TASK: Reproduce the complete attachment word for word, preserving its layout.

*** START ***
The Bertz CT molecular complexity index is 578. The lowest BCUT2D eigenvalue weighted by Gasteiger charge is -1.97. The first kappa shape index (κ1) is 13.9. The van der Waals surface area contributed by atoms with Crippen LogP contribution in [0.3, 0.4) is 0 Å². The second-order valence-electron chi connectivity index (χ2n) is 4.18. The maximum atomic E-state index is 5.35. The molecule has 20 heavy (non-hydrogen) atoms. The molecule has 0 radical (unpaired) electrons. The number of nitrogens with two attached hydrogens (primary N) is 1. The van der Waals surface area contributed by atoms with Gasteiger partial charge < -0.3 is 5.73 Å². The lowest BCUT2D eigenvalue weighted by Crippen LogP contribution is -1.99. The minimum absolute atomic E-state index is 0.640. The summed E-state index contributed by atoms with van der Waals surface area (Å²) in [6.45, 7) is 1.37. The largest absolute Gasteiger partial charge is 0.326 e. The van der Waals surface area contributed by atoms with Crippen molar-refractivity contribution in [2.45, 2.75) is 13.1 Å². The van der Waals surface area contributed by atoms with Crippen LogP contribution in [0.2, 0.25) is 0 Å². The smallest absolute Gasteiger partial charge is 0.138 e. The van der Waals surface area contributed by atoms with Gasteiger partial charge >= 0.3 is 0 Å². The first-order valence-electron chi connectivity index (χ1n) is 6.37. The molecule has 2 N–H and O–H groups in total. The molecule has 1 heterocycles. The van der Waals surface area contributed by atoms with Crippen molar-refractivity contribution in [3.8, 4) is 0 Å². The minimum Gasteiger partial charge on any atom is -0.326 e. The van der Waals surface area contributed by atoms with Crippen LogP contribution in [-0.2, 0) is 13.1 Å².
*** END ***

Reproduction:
The Bertz CT molecular complexity index is 578. The lowest BCUT2D eigenvalue weighted by Gasteiger charge is -1.97. The first kappa shape index (κ1) is 13.9. The van der Waals surface area contributed by atoms with Crippen LogP contribution in [0.3, 0.4) is 0 Å². The second-order valence-electron chi connectivity index (χ2n) is 4.18. The maximum atomic E-state index is 5.35. The molecule has 20 heavy (non-hydrogen) atoms. The molecule has 0 radical (unpaired) electrons. The number of nitrogens with two attached hydrogens (primary N) is 1. The van der Waals surface area contributed by atoms with Gasteiger partial charge < -0.3 is 5.73 Å². The lowest BCUT2D eigenvalue weighted by Crippen LogP contribution is -1.99. The minimum absolute atomic E-state index is 0.640. The summed E-state index contributed by atoms with van der Waals surface area (Å²) in [6.45, 7) is 1.37. The largest absolute Gasteiger partial charge is 0.326 e. The van der Waals surface area contributed by atoms with Crippen molar-refractivity contribution in [2.45, 2.75) is 13.1 Å². The van der Waals surface area contributed by atoms with Crippen LogP contribution in [0.2, 0.25) is 0 Å². The smallest absolute Gasteiger partial charge is 0.138 e. The van der Waals surface area contributed by atoms with Gasteiger partial charge >= 0.3 is 0 Å². The first-order valence-electron chi connectivity index (χ1n) is 6.37. The molecule has 2 N–H and O–H groups in total. The molecule has 1 heterocycles. The van der Waals surface area contributed by atoms with Crippen molar-refractivity contribution in [3.8, 4) is 0 Å². The minimum Gasteiger partial charge on any atom is -0.326 e. The van der Waals surface area contributed by atoms with Crippen LogP contribution in [-0.2, 0) is 13.1 Å².